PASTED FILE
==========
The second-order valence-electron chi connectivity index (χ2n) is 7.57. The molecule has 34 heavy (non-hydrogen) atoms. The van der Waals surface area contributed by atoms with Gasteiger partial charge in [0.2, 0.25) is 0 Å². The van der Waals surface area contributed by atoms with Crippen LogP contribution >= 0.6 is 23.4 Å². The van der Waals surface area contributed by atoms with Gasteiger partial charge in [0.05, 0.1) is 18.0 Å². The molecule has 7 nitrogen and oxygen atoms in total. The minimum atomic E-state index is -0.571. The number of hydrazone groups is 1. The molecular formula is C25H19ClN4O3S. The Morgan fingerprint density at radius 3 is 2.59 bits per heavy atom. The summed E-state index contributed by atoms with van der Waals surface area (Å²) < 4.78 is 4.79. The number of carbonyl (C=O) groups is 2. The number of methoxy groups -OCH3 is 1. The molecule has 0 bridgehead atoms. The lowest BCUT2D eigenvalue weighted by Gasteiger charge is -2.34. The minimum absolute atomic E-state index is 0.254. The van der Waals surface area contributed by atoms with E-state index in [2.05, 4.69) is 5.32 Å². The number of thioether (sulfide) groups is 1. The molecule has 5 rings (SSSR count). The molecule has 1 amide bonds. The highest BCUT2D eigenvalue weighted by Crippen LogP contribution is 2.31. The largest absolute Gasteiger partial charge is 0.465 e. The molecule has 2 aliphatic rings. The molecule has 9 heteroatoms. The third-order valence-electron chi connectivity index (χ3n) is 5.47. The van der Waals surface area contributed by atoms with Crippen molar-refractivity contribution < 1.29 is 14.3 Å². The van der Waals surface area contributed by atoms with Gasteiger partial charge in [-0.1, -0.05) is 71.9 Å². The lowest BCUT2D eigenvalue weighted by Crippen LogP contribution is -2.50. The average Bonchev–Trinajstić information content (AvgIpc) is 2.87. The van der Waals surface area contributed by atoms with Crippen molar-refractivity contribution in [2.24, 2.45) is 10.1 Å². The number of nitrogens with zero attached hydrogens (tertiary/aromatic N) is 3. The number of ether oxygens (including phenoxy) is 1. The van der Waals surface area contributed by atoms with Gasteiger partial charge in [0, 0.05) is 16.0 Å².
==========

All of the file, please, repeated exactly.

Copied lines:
The second-order valence-electron chi connectivity index (χ2n) is 7.57. The molecule has 34 heavy (non-hydrogen) atoms. The van der Waals surface area contributed by atoms with Gasteiger partial charge in [0.2, 0.25) is 0 Å². The van der Waals surface area contributed by atoms with Crippen LogP contribution >= 0.6 is 23.4 Å². The van der Waals surface area contributed by atoms with Gasteiger partial charge in [0.05, 0.1) is 18.0 Å². The molecule has 7 nitrogen and oxygen atoms in total. The minimum atomic E-state index is -0.571. The number of hydrazone groups is 1. The molecular formula is C25H19ClN4O3S. The Morgan fingerprint density at radius 3 is 2.59 bits per heavy atom. The summed E-state index contributed by atoms with van der Waals surface area (Å²) < 4.78 is 4.79. The number of carbonyl (C=O) groups is 2. The number of methoxy groups -OCH3 is 1. The molecule has 0 bridgehead atoms. The lowest BCUT2D eigenvalue weighted by Gasteiger charge is -2.34. The minimum absolute atomic E-state index is 0.254. The van der Waals surface area contributed by atoms with E-state index in [2.05, 4.69) is 5.32 Å². The number of thioether (sulfide) groups is 1. The molecule has 5 rings (SSSR count). The molecule has 1 amide bonds. The highest BCUT2D eigenvalue weighted by Crippen LogP contribution is 2.31. The largest absolute Gasteiger partial charge is 0.465 e. The molecule has 2 aliphatic rings. The molecule has 9 heteroatoms. The third-order valence-electron chi connectivity index (χ3n) is 5.47. The van der Waals surface area contributed by atoms with Crippen molar-refractivity contribution < 1.29 is 14.3 Å². The van der Waals surface area contributed by atoms with Gasteiger partial charge in [-0.1, -0.05) is 71.9 Å². The lowest BCUT2D eigenvalue weighted by Crippen LogP contribution is -2.50. The average Bonchev–Trinajstić information content (AvgIpc) is 2.87. The van der Waals surface area contributed by atoms with Crippen molar-refractivity contribution in [2.24, 2.45) is 10.1 Å². The number of nitrogens with zero attached hydrogens (tertiary/aromatic N) is 3. The number of ether oxygens (including phenoxy) is 1. The van der Waals surface area contributed by atoms with Gasteiger partial charge in [0, 0.05) is 16.0 Å².